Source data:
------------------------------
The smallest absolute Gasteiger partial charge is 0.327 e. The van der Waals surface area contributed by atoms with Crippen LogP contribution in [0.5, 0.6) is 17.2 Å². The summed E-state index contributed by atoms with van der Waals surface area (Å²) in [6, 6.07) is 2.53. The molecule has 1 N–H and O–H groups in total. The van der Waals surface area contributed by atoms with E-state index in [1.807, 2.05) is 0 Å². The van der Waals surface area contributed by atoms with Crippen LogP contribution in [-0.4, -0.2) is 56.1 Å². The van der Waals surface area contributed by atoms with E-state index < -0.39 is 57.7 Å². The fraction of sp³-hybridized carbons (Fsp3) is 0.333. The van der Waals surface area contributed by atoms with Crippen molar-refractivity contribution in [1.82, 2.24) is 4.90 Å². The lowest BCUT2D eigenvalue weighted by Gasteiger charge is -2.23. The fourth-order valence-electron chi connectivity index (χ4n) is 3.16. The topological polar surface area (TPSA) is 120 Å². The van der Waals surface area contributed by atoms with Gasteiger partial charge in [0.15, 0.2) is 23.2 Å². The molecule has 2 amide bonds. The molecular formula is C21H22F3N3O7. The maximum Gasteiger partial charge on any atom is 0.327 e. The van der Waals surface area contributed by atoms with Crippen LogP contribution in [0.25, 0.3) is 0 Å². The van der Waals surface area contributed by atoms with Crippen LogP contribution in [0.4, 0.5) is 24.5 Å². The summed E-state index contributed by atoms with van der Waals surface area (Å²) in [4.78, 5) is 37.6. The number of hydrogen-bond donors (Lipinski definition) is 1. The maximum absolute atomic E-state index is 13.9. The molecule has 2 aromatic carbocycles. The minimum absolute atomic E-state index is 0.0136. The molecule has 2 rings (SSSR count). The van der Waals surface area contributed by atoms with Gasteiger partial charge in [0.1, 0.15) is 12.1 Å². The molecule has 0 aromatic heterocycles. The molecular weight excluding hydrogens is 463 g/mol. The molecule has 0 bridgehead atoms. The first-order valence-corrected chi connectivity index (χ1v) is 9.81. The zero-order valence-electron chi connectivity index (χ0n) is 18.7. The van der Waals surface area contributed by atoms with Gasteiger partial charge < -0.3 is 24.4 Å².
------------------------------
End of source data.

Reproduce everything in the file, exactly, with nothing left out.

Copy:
The smallest absolute Gasteiger partial charge is 0.327 e. The van der Waals surface area contributed by atoms with Crippen LogP contribution in [0.5, 0.6) is 17.2 Å². The summed E-state index contributed by atoms with van der Waals surface area (Å²) in [6, 6.07) is 2.53. The molecule has 1 N–H and O–H groups in total. The van der Waals surface area contributed by atoms with E-state index in [1.807, 2.05) is 0 Å². The van der Waals surface area contributed by atoms with Crippen LogP contribution in [-0.4, -0.2) is 56.1 Å². The van der Waals surface area contributed by atoms with E-state index < -0.39 is 57.7 Å². The fraction of sp³-hybridized carbons (Fsp3) is 0.333. The van der Waals surface area contributed by atoms with Crippen molar-refractivity contribution in [1.82, 2.24) is 4.90 Å². The lowest BCUT2D eigenvalue weighted by Gasteiger charge is -2.23. The fourth-order valence-electron chi connectivity index (χ4n) is 3.16. The topological polar surface area (TPSA) is 120 Å². The van der Waals surface area contributed by atoms with Gasteiger partial charge in [0.15, 0.2) is 23.2 Å². The molecule has 2 amide bonds. The molecular formula is C21H22F3N3O7. The maximum Gasteiger partial charge on any atom is 0.327 e. The van der Waals surface area contributed by atoms with Crippen LogP contribution in [0.25, 0.3) is 0 Å². The van der Waals surface area contributed by atoms with Crippen LogP contribution in [0.4, 0.5) is 24.5 Å². The summed E-state index contributed by atoms with van der Waals surface area (Å²) in [4.78, 5) is 37.6. The number of hydrogen-bond donors (Lipinski definition) is 1. The maximum absolute atomic E-state index is 13.9. The molecule has 2 aromatic carbocycles. The minimum absolute atomic E-state index is 0.0136. The molecule has 2 rings (SSSR count). The van der Waals surface area contributed by atoms with Gasteiger partial charge in [0.1, 0.15) is 12.1 Å². The molecule has 0 aromatic heterocycles. The molecular weight excluding hydrogens is 463 g/mol. The molecule has 0 bridgehead atoms. The first-order valence-corrected chi connectivity index (χ1v) is 9.81. The zero-order valence-electron chi connectivity index (χ0n) is 18.7. The van der Waals surface area contributed by atoms with Gasteiger partial charge < -0.3 is 24.4 Å².